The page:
by Property Forum | Retail

In the first half of the year, developers delivered 215,000 sqm of new retail space in Poland, with six international brands making their debuts in the country. JLL summarised conditions on Poland's retail market at the end of H1 2019.

“The first half of the year saw the market grow by 215,000 sqm of modern retail space. The biggest highlight during this time was the eagerly anticipated opening of Galeria Młociny in Warsaw. The 78,500 sqm project is the largest completion of 2019 and the biggest shopping centre delivered to the market since Posnania in 2016. We expect that approximately 278,000 sqm across all retail formats will be delivered to the market in the second half of the year, although the completion of some developments may be put back until 2020”, comments Joanna Tomczyk, Senior Research Analyst at JLL. 
The total modern retail stock in Poland at the end of H1 2019 stood at nearly 14.5 million sqm, with 10.2 million sqm located in 422 shopping centres. Shopping centre density (excluding high streets) currently stands at 265 sqm per 1,000 inhabitants, which brings Poland’s market progressively closer to the Western European average of 279 sqm per 1,000 inhabitants. 
"The shopping centre environment is becoming increasingly saturated. Coupled with the changing habits of increasingly demanding consumers, this means there is a greater need to properly analyse the economic viability of each new scheme, and to take an innovative approach towards design, functional concept and tenant mix. It is also worth noting that maturing consumers have increasingly higher expectations for the shopping experience and selection of brands on offer. Fulfilling these needs will be supported by the debuts of international brands on the Polish market, which will diversify the existing stock of retail real estate”, says Edyta Potera, Head of Retail Landlord Representation Services at JLL.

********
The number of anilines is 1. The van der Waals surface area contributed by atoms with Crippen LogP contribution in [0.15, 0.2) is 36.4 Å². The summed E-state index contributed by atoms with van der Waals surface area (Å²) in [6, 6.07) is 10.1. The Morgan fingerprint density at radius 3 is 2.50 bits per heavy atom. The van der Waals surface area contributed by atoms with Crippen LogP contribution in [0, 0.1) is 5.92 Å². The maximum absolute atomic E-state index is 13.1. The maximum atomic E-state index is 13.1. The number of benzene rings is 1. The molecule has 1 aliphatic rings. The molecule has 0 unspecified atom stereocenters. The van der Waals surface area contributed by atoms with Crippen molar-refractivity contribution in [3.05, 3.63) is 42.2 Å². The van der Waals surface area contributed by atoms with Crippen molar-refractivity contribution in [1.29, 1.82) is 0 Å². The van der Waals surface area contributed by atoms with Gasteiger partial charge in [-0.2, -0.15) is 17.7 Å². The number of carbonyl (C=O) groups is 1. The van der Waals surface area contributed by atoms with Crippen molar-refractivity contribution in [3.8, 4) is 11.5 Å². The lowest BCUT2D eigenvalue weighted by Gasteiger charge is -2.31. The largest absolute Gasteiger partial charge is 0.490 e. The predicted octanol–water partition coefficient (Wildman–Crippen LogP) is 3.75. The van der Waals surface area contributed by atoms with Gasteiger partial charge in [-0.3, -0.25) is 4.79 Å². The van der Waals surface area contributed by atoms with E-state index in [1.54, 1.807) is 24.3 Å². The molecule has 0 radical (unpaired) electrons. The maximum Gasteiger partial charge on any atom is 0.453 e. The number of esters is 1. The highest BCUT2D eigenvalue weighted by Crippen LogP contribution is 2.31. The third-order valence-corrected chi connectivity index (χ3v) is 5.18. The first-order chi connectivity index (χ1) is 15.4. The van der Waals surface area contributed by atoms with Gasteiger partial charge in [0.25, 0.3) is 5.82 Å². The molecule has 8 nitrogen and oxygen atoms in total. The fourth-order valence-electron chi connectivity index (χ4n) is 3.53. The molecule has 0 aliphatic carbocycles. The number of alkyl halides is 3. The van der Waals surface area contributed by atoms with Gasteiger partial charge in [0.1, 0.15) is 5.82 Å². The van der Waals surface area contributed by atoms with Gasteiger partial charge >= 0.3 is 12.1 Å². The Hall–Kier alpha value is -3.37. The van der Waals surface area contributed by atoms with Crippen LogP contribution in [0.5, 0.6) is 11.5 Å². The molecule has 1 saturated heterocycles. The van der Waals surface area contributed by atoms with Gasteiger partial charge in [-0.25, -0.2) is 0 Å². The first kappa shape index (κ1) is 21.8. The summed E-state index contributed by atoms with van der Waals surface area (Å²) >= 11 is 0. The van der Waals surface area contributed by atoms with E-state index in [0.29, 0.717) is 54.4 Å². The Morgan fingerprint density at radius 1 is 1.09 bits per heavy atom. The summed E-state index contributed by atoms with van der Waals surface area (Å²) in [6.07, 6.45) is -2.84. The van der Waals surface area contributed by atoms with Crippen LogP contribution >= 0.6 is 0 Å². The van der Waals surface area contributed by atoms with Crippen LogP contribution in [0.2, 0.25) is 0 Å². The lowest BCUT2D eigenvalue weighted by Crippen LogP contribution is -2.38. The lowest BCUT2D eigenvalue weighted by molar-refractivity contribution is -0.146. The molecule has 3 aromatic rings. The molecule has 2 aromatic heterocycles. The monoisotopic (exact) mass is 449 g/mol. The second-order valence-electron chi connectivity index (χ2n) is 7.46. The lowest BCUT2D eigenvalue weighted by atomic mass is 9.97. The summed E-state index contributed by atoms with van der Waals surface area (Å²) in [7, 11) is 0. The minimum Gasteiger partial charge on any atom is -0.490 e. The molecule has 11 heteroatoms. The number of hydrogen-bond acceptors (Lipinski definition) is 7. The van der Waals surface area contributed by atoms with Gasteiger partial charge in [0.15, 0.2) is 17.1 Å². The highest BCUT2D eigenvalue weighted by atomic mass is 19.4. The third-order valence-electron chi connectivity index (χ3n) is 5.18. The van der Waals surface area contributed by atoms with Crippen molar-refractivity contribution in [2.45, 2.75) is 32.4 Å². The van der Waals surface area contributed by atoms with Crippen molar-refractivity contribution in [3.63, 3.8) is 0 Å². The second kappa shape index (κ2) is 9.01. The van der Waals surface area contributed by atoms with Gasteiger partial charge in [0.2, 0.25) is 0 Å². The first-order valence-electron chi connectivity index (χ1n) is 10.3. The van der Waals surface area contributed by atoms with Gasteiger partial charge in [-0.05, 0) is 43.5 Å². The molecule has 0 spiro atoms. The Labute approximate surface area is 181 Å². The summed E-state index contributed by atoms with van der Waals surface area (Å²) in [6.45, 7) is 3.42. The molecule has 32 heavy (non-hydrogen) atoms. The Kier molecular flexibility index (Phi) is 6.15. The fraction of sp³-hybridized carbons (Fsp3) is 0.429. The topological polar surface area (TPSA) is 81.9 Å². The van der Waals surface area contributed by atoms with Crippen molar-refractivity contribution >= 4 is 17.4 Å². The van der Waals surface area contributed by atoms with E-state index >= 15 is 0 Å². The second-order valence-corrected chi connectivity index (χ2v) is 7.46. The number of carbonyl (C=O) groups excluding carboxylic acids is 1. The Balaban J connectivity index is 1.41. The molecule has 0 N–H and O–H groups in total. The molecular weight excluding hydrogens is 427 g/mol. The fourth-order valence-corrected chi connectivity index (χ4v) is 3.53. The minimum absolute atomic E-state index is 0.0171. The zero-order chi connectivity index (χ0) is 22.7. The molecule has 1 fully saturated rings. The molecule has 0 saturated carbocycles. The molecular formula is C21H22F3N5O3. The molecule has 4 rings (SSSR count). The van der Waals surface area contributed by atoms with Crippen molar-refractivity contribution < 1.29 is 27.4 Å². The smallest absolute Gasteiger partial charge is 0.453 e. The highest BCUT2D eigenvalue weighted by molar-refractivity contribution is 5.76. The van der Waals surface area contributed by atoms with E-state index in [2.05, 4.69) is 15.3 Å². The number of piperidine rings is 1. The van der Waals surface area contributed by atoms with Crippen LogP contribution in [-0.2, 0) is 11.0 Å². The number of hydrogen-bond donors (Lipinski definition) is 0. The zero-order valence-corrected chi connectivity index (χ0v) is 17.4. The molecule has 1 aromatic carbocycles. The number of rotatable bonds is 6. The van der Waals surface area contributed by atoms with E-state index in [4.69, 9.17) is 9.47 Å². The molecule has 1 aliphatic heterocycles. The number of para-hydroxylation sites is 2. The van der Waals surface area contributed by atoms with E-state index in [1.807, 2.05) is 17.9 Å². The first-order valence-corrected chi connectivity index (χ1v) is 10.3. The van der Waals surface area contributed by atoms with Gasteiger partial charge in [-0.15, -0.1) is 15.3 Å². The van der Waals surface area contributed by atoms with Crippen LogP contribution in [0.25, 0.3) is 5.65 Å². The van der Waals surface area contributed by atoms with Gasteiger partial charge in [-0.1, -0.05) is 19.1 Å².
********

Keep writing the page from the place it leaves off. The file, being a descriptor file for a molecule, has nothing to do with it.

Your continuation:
Demand – new brands enter Poland, more debuts on the horizon
In Q2 of this year, four new international brands entered Poland. Three of the four newcomers have chosen Galeria Młociny: Sloggi, the lingerie brand from Germany, opened its first monobrand store, Gagliardi, from Italy, offering exclusive men’s fashion, and Pesto Café from Ukraine. Another Italian brand, Boxeur des Rues, offering sports clothing, opened its first store in Factory Poznań. Earlier, TEPfactor opened its entertainment theme park concept in Blue City, and My Shoes debuted at the same time in Galeria Mokotów, Galeria Katowicka and Galeria Echo Kielce.
The most eagerly awaited debut of the year is expected in the autumn - according to press releases, the well-known Irish fashion brand Primark will open its first store in Poland in Galeria Młociny. What is more, American Urban Outfitters and Swedish H&M brand, Weekday, plan to open in Warsaw’s Elektrownia Powiśle in spring 2020. Another H&M brand - Monki is about to appear in Katowice and Kraków.
Despite ongoing consolidation of the FMCG market in Poland (Spar plans to take over the Piotr i Paweł delicatessen chain), Russian discounter Mere announced its debut in Częstochowa. However, in H1 2019 the British brand New Look, after ten years in our market, has decided to close all its stores across the country, on the back of its global restructuring programme.
Rents and vacancy rates
Prime shopping centre rents remained relatively stable in Q2 and averaged at between €18 EUR and€ 26 / sqm / month in cities of 75,000 and 100,000 inhabitants, and €42 to €60 in major agglomerations, peaking at €130 in Warsaw.
“The retail market in Poland is becoming increasingly saturated and tenant favourable. Owners of shopping centres note the rapidly changing environment. They often compete for valued brands by going to great lengths, and retailers have a large choice of locations and facilities. At the moment, rent-free periods and design contributions are the most popular incentives offered by shopping centres to key brands”, adds Edyta Potera. 
Investment market
“At the beginning of July 2019, the overall retail investment volume transacted in Poland was around €730 million. This result is lower than that of the corresponding period of 2018, but we should note that the Polish economy is growing strongly, the unemployment rate is at a historical low, and retail sales are increasing in well performing retail schemes. Therefore, in the long-term, we expect investor demand will rebound for well performing retail properties”, explains Agnieszka Kołat, Director, Retail Investment CEE at JLL.
Since the beginning of the year, five significant transactions were finalized with the sale of Atrium Felicity in Lublin and Atrium Koszalin for €298 million to ECE Fund being the largest. In addition, M1 Bytom, M1 Częstochowa, M1 Radom and M1 Poznań was sold for €224 million to EPP, King Cross Jubilerska in Warsaw was bought by Atrium European Real Estate for €43 million, NEINVER and Nuveen Real Estate acquired Silesia Outlet in Gliwice for €31.5 million, and Galeria Leszno was sold by Blackstone for an undisclosed price.